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J Am Geriatr Soc. 1995 Apr;43(4):401-7.

Xerostomia, xerogenic medications and food avoidances in selected geriatric groups.

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University of Michigan School of Dentistry, Ann Arbor 48109-1078, USA.



To study the relationship between complaints of xerostomia and salivary performance and food avoidances in four geriatric groups chosen to reflect a broad spectrum of individuals along the health-disease continuum. To determine whether xerogenic medications taken by these individuals could be associated with either complaints of xerostomia or with food avoidances.


Cross-sectional survey. Clinical examinations and interview.


A VA dental clinic and a retirement home.


Subjects were 529 individuals older than 56 years of age, living both in institutions and in the community (average age 70 years). Two hundred eight persons were recruited from a VA Dental Clinic, 114 from a residential retirement home, and 132 from a nursing/long-term-care facility; 75 were from an acute care ward and had a diagnosis of a cerebral vascular accident or other neurological condition.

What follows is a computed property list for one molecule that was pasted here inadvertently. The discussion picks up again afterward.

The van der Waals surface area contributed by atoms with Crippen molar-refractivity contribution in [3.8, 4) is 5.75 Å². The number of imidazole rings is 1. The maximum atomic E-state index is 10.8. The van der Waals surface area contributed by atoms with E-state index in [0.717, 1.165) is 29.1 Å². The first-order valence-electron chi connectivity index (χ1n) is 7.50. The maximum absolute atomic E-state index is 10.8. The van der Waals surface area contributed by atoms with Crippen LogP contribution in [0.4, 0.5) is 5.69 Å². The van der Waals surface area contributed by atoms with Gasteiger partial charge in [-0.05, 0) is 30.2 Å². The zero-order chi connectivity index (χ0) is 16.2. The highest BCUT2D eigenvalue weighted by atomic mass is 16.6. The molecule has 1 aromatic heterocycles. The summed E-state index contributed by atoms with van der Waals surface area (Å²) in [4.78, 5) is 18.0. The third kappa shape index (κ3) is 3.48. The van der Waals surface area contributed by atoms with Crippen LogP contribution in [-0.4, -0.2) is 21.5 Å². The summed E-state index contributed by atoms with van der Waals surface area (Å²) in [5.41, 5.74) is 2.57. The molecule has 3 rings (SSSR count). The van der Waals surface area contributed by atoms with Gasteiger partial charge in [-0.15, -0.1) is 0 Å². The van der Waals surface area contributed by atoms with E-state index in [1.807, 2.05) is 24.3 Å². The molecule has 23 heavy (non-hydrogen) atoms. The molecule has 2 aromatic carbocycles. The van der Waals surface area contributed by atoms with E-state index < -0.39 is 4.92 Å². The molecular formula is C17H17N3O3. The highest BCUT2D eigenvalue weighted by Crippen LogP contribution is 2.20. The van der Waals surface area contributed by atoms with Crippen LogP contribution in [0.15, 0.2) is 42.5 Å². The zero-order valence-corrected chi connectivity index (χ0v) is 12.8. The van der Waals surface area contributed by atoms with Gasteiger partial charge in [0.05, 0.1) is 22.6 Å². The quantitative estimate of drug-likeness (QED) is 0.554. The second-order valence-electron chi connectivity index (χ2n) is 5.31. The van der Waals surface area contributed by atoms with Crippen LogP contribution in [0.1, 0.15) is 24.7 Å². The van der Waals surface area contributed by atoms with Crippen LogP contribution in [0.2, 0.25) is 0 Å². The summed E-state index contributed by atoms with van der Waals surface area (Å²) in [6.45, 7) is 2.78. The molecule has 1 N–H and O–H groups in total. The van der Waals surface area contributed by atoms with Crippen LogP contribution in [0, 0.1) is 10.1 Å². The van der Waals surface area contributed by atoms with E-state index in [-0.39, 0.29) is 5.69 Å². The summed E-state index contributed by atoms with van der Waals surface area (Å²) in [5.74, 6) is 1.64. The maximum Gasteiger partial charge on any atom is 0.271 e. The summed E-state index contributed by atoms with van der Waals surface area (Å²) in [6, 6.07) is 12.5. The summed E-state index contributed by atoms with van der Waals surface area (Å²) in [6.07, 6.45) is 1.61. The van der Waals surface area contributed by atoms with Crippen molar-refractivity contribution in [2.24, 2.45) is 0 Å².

Prevalence of xerostomia, dental morbidity, salivary flow, and food avoidances.


About 72% of the subjects experienced xerostomia sometime during the day. Stimulated salivary flow was found to be significantly lower in individuals who complained of xerostomia than in those who did not. Fifty-five percent of participants reported using one or more xerogenic medications, with an 86% prevalence in the nursing/long-term-care facility. Individuals with xerostomia had difficulty in chewing and in starting a swallow and were significantly more likely to avoid crunchy foods such as vegetables, dry foods such as bread, and sticky foods such as peanut butter in their diets. Specific medications such as the inhalants ipratropium and triamcinolone and the systemic agents oxybutynin and triazolam could be statistically associated with xerostomia and/or low salivary flow, and/or specific food avoidances.


Xerostomia apparently affects the ability to chew and start a swallow. This leads to avoidance of certain foods, which raises the possibility that xerostomia could contribute to undernutrition in older persons. The topically applied ipratropium and triamcinolone and the systemic agents amitriptyline, oxybutynin and triazolam could be statistically associated with one or more complaints of xerostomia.

[Indexed for MEDLINE]
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